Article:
As a reminder that lawyers can be sanctioned for conduct outside the practice of law, take a look at a recent case in which the Ohio Supreme Court suspended a lawyer for his conduct related to an incident with a bicyclist that led to a subsequent scuffle and more misconduct. In a unanimous opinion, the Court suspended the lawyer for one year with six months stayed.
In addition, the more interesting part of the case is not the fact that the original conduct was an incident outside the practice of law but the discussion about what level of sanction should be imposed. The Board of Professional Conduct had recommended a two year suspension.
The Legal Profession Blog has more details, but the basic story is this: while driving his car, believing that a bicyclist had bumped into his car, the attorney in question followed the cyclist, drove in front of him and slammed on the breaks causing the cyclist to crash into the back of the car. After that, the lawyer got into what was described as a "scuffle" with the cyclist and a witness who had started to take a video with his cellphone. Eventually, the lawyer was charged with a misdemeanor, skipped his court date, was arrested, lied about the incident and so on.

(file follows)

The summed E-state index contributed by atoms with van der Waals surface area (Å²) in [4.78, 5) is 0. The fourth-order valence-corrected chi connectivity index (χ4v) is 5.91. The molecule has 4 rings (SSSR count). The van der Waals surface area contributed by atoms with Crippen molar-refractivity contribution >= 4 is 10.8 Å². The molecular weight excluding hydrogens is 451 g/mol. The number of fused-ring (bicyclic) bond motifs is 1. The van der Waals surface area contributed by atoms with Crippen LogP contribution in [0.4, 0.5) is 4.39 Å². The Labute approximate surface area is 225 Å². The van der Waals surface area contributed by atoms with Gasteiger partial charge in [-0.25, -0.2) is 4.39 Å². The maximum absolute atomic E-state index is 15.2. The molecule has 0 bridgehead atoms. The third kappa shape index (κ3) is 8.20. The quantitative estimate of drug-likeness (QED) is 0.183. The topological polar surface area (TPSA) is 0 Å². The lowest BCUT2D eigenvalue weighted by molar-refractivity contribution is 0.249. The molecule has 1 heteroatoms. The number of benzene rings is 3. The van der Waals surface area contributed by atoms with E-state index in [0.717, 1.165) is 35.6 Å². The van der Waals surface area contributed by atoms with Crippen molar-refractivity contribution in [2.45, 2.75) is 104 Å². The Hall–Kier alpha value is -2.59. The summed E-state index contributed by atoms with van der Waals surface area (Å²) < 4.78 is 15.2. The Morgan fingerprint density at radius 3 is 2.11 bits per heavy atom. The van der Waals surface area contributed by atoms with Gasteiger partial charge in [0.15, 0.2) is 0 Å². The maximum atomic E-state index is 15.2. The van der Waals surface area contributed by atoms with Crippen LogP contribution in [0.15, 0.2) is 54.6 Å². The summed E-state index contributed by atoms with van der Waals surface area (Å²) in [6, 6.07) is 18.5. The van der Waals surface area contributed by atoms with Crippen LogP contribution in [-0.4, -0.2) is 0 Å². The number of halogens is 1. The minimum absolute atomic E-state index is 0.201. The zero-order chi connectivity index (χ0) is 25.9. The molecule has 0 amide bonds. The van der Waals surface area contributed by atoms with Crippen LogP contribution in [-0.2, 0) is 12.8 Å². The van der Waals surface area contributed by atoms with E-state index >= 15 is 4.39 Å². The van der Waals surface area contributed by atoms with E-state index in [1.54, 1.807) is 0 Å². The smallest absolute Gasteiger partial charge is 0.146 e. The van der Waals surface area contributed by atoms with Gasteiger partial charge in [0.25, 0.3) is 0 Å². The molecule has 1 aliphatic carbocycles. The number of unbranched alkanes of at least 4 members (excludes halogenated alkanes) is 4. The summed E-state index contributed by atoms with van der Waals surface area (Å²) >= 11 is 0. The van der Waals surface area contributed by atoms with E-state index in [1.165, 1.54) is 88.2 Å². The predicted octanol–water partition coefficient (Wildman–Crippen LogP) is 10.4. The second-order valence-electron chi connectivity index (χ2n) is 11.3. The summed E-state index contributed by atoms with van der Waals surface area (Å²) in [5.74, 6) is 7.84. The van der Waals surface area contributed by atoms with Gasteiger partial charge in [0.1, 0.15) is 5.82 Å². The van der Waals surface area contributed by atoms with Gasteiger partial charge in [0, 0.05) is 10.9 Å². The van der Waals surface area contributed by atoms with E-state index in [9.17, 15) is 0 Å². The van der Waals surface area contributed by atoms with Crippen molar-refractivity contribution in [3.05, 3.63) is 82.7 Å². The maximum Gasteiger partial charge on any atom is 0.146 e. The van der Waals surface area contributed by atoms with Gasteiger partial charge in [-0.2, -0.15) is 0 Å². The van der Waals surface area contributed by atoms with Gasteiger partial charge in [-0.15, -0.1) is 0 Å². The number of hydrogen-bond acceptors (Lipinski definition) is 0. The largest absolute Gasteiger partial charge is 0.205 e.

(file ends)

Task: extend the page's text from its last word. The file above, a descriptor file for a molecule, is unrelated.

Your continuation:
The lawyer, in a way, failed to follow the number one rule when you find yourself in a hole: "stop digging!" He continued to make things worse in different ways and ended up facing a two year suspension. He appealed the two year suspension, though, and was lucky to get it reduced to 1 year with the last 6 months stayed, which means in practical terms he could go back to practice in 6 months.
You can read the opinion here.
More interestingly, particularly if you are interested in the issue of how courts decide what is the proper level of sanction to impose for particular types of conduct, you can watch the video of the oral argument, during which the lawyers and justices discuss the lawyer's conduct, and the basis for the sanction.